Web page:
Acute and Late Toxicity In Breast Cancer Patient That Received Hypofractionated Adjuvant Radiotherapy after Breast Conserving Surgery: A Case Report

Sinta Prastiana Dewi, Henry Kodrat


Introduction: Breast cancer is the most common female malignancy worldwide. Breastconserving surgery followed by adjuvant radiotherapy is a preferable treatment option. Hypofractionated radiotherapy is an attractive fractionation scheme because of its shorter treatment duration. This paper aims to report the short-term and long-term toxicity of hypofractionated radiotherapy in breast cancer patients at our institution. Case Presentation: A 58-year-old woman with right breast cancer T2N1M0 had undergone breast-conserving surgery with axilla lymph node dissection. This patient underwent adjuvant whole breast radiotherapy with a dose of 42.56 Gy in 16 fractions followed by tumor bed boost with a dose of 16 Gy in 8 fractions. After undergoing the fourth fraction of boost, she had hyperpigmentation on her radiation area (RTOG skin toxicity grade 1). At the 6-month follow-up, the hyperpigmentation still appeared. Until the 24-month follow-up, after she completed radiotherapy, there was no sign of tumor recurrence and toxicity.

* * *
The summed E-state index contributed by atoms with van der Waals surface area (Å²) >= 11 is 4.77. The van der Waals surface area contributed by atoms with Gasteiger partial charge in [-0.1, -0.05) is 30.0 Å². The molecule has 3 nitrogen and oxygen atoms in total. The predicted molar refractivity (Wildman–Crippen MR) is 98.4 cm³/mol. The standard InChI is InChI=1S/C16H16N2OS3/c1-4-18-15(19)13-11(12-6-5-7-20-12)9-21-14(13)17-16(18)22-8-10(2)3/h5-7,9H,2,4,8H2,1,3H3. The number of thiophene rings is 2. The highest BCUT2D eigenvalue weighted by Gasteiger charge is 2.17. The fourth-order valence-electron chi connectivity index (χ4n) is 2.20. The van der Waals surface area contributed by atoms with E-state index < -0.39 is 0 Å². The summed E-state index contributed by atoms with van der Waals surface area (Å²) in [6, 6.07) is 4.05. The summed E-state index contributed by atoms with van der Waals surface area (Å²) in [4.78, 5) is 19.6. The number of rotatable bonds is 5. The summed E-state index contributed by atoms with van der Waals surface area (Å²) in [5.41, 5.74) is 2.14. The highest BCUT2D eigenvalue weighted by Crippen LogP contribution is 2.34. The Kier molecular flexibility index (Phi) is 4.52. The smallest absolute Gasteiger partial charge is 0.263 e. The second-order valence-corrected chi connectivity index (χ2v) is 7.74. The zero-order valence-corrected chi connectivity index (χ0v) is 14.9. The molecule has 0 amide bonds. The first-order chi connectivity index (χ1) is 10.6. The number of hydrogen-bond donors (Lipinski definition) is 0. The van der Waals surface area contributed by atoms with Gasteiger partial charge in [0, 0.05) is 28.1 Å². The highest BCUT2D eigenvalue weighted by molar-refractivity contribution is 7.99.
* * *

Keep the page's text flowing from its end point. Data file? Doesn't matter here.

Conclusion: Hypofractionated radiotherapy could be an option for breast cancer treatment that provides equivalent local control, survival, and side effects to conventional fractionation radiotherapy.


breast cancer, hypofractionated, radiotherapy, toxicity


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DOI: 10.33371/ijoc.v14i4.741

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